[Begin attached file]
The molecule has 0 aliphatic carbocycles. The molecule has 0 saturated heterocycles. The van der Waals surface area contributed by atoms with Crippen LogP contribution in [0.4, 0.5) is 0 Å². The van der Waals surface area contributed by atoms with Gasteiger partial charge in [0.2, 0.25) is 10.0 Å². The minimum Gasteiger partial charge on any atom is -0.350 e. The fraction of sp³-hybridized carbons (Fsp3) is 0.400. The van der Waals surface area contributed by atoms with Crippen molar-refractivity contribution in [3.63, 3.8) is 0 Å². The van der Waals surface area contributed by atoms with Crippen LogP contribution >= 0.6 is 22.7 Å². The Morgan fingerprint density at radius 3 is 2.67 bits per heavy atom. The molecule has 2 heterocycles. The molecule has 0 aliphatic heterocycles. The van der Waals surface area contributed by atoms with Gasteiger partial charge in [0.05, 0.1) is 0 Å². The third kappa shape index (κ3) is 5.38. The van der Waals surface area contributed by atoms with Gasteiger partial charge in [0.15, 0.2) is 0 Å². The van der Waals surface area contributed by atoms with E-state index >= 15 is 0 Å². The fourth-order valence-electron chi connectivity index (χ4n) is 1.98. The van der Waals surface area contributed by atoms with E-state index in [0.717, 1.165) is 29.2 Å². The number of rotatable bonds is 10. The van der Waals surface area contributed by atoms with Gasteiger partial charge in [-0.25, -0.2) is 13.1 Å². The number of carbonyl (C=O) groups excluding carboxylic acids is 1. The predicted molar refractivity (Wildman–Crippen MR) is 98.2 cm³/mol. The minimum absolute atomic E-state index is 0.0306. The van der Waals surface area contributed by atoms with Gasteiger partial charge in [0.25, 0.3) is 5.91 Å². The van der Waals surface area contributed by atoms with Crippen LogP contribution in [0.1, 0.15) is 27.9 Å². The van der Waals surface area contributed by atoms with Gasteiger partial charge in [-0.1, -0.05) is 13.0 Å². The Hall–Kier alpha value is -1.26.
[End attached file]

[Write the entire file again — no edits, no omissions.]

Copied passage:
The molecule has 0 aliphatic carbocycles. The molecule has 0 saturated heterocycles. The van der Waals surface area contributed by atoms with Crippen LogP contribution in [0.4, 0.5) is 0 Å². The van der Waals surface area contributed by atoms with Gasteiger partial charge in [0.2, 0.25) is 10.0 Å². The minimum Gasteiger partial charge on any atom is -0.350 e. The fraction of sp³-hybridized carbons (Fsp3) is 0.400. The van der Waals surface area contributed by atoms with Crippen molar-refractivity contribution in [3.63, 3.8) is 0 Å². The van der Waals surface area contributed by atoms with Crippen LogP contribution >= 0.6 is 22.7 Å². The Morgan fingerprint density at radius 3 is 2.67 bits per heavy atom. The molecule has 2 heterocycles. The molecule has 0 aliphatic heterocycles. The van der Waals surface area contributed by atoms with Gasteiger partial charge in [0.05, 0.1) is 0 Å². The third kappa shape index (κ3) is 5.38. The van der Waals surface area contributed by atoms with Gasteiger partial charge in [0.15, 0.2) is 0 Å². The van der Waals surface area contributed by atoms with E-state index >= 15 is 0 Å². The fourth-order valence-electron chi connectivity index (χ4n) is 1.98. The van der Waals surface area contributed by atoms with E-state index in [0.717, 1.165) is 29.2 Å². The number of rotatable bonds is 10. The van der Waals surface area contributed by atoms with Gasteiger partial charge in [-0.25, -0.2) is 13.1 Å². The number of carbonyl (C=O) groups excluding carboxylic acids is 1. The predicted molar refractivity (Wildman–Crippen MR) is 98.2 cm³/mol. The minimum absolute atomic E-state index is 0.0306. The van der Waals surface area contributed by atoms with Gasteiger partial charge in [0.25, 0.3) is 5.91 Å². The van der Waals surface area contributed by atoms with Crippen LogP contribution in [0.1, 0.15) is 27.9 Å². The van der Waals surface area contributed by atoms with Gasteiger partial charge in [-0.1, -0.05) is 13.0 Å². The Hall–Kier alpha value is -1.26.